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MOSCOW, October 24. /TASS/. Air controller of Moscow’s Vnukovo airport Alexander Kruglov, detained on suspicion of his involvement in the Falcon jet carsh that killed Total CEO Cristophe de Margerie, on Friday did not admit his fault.
“I’m not guilty. I accomplished my duty in full,” Kruglov said, adding that he would not disappear and not put pressure on witnesses.
He was on duty on the day when the Falcon jet crashed. The investigators demand Kruglov should be taken into custody till December 21. The airport’s administration requested to release him on bail of $95,580.
One of the lawyers said that earlier Kruglov had helped avert another air crash. “He timely saw the engine fire of a passenger jet and did not allow the take-off. Thus, he saved lives of more than 200 people,” the lawyer said.
During the take-off at Vnukovo on Monday, October 20, at 11:57pm local time, the four-seat Dassault Falcon business jet, en route to Paris, collided with a snowplow, caught fire and fell onto the runway. Among the four people killed in the crash were two pilots, a flight attendant and French oil giant Total CEO Christophe de Margerie. All those killed were French nationals.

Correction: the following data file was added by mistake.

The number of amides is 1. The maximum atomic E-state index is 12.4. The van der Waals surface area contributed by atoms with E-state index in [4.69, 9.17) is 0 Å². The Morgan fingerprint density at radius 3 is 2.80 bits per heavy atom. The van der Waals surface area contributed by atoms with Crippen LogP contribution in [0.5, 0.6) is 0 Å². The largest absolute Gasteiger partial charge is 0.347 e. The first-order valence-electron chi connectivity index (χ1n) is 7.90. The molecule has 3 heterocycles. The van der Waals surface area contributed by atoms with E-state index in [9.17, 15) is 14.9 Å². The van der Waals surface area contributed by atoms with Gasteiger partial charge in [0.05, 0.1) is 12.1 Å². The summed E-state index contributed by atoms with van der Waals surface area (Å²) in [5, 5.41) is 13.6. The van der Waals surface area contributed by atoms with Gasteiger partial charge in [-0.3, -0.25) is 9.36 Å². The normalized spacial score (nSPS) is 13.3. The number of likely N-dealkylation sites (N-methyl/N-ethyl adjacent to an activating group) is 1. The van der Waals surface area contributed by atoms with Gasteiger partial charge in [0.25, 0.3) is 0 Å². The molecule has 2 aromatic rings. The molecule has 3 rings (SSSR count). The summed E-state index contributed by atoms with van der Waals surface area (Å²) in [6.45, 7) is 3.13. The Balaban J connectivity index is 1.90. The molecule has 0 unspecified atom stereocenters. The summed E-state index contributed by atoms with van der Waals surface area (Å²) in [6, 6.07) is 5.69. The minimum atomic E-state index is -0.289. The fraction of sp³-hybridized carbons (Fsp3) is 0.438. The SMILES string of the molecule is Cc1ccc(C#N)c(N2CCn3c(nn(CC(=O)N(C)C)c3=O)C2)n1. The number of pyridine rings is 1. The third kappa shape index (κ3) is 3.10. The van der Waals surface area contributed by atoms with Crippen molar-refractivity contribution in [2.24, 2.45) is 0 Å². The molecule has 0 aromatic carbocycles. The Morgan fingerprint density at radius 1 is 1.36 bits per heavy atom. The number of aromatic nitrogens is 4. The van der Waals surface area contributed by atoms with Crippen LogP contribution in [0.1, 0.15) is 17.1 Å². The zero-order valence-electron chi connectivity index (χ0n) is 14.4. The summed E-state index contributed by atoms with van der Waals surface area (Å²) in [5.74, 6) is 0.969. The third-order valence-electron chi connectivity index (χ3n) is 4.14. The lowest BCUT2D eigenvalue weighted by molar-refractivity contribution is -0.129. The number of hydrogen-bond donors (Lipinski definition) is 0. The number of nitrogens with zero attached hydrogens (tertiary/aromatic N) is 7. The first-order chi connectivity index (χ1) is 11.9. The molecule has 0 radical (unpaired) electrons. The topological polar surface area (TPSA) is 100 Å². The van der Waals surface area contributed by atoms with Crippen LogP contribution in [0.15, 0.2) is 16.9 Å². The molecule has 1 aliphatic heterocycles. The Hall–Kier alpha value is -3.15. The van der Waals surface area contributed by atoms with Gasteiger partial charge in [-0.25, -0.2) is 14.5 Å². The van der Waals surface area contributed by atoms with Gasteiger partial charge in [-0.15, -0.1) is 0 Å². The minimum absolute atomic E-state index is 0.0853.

On Thursday, October 23, snowplow operator Vladimir Martynenko was arrested. The chief engineer of the airport’s service, Vladimir Ledenev, who was in charge of snow-clearing works, was detained. Flights director Roman Dunayev and trainee air traffic controller Svetlana Krivsun were also detained.
The field stage of the Falcon jet crash investigation was completed on Thursday. A chief investigator with the Interstate Aviation Committee reported the results of the field stage.
The crew of the French Falcon jet that crashed in Moscow's Vnukovo airport on Monday night noticed the snowplow just 14 seconds before takeoff.
A trainee air traffic controller supervised by instructor was guiding Falcon at Vnukovo before crash. All systems of Falcon jet were properly functioning until crash.
The collision of the snowplow and Falcon jet occurred on an intersection of runway strips. The runway strip was free when takeoff authorization was given. Falcon's speed was about 250 km/h when it crashed with the snowplow.
All fragments of the jet have been collected from the crash site. A thorough examination of the fuselage, collected fragments and fuel is still to be conducted in the future.